National Partnership for Student Success
City Year is proud of our collaboration with our partners to develop the National Partnership for Student Success that brings together locally chosen, evidence-based supports to help students and schools succeed. Supports include student success coaches, mentors, tutors, post-secondary transition coaches, and wraparound support coordinators. These caring and trained adults promote and support academic, social and emotional learning and development, while promoting students’ mental health and well-being. City Year and Voices for National Service collaborated on development of the original framework and policy recommendations that led to the NPSS, which aims to address the educational impacts of the pandemic and combat long-standing inequities.
As highlighted by President Joe Biden’s call in his State of the Union for more Americans to step up as tutors and mentors, public schools need additional capacity right now—particularly in our nation’s most systemically under-resourced communities, where City Year AmeriCorps members serve.
That’s why ensuring more students have access to student success coaches as we recover from the pandemic is critically important.
In July 2022, the Biden-Harris Administration, led by the U.S. Department of Education and AmeriCorps, in collaboration with the Everyone Graduates Center at Johns Hopkins University and a diverse group of organizations, launched the National Partnership for Student Success.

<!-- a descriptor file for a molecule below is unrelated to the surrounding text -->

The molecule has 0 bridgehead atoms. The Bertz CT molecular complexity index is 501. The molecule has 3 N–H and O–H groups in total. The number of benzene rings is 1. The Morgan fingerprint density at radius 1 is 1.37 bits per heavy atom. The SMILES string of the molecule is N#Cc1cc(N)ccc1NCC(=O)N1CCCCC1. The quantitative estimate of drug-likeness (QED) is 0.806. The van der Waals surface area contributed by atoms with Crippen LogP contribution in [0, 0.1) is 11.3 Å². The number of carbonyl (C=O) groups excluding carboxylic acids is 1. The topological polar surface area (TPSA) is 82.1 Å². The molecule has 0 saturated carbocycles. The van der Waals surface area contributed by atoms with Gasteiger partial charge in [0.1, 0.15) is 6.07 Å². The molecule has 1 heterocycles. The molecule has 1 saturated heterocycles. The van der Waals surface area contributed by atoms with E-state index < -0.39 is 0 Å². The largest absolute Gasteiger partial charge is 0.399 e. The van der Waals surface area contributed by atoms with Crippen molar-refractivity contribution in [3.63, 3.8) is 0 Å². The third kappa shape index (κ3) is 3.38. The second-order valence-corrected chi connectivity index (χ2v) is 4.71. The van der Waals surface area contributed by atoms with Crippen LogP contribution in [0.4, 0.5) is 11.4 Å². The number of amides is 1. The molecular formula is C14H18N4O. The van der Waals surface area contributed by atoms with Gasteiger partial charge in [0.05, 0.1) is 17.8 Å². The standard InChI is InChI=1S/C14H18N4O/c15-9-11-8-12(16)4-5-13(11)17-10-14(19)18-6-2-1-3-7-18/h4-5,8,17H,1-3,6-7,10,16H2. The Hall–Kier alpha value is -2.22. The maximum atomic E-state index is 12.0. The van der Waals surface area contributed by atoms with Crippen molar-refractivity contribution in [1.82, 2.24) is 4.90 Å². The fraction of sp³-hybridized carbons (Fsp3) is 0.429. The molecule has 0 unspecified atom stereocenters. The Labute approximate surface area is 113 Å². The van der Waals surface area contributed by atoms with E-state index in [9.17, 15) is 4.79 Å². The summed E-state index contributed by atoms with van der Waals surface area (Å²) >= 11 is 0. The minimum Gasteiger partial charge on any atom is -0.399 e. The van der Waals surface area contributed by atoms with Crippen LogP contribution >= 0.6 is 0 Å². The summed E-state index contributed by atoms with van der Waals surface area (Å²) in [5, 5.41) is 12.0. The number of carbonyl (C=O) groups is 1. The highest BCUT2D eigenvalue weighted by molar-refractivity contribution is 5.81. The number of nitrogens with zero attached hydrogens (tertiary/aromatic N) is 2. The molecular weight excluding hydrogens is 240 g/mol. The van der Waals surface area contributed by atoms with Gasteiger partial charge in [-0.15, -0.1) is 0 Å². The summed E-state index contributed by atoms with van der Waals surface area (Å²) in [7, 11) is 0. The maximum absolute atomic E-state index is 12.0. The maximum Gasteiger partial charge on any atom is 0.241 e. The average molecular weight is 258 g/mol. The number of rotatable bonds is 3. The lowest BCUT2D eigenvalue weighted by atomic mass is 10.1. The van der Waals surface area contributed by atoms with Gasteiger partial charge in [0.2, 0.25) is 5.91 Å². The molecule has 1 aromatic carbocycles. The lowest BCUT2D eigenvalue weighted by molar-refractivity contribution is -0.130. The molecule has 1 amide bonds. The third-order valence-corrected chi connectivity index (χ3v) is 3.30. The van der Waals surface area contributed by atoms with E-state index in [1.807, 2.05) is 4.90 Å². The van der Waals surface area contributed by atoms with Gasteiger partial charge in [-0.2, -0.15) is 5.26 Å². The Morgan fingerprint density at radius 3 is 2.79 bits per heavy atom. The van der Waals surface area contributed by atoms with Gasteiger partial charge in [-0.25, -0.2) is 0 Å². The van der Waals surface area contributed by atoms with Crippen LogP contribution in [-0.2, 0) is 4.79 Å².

An infusion of evidence-based supports is both a critical, urgent response to meet the recovery and thriving needs of students, families and educators as well as a bridge to an education system that provides more supportive learning environments that value all learners and attend to young people’s social, emotional, academic and cognitive development by prioritizing relationships and learning. By seeking to fully resource all communities, the NPSS addresses long-standing educational inequities that have harmed children of color, children growing up in lower-income households, children with disabilities, and English language learners.
City Year AmeriCorps members are student success coaches
As the nation’s largest provider of student success coaches (SSCs), City Year is positioned to offer guidance, resources and leadership to schools, districts and organizations seeking to launch, expand or refine student success coaching programs.
Our evidence of impact across 340 public schools provides insights into the value of holistic student supports and their role in expanding educational equity to the NPSS and its partners.
SSCs provide additional “people-power” and talent to support students and teachers in systemically under-resourced public schools through direct social, emotional and academic services. Services include one-on-one tutoring and small group instruction, classroom supports, and activities that build whole school environments of joy and belonging.
SSCs are interwoven into the fabric of schools to enable the conditions that allow other interventions to succeed and that can help bring practices advocated by the science of learning and development to life. Many SSCs continue their careers as educators, helping to build a more robust, diverse pipeline of future educators.
What does student success coaching look like?
Authentic coach/student relationship
Diverse group of skilled coaches
Intentional school integration and holistic support
Ongoing learning and development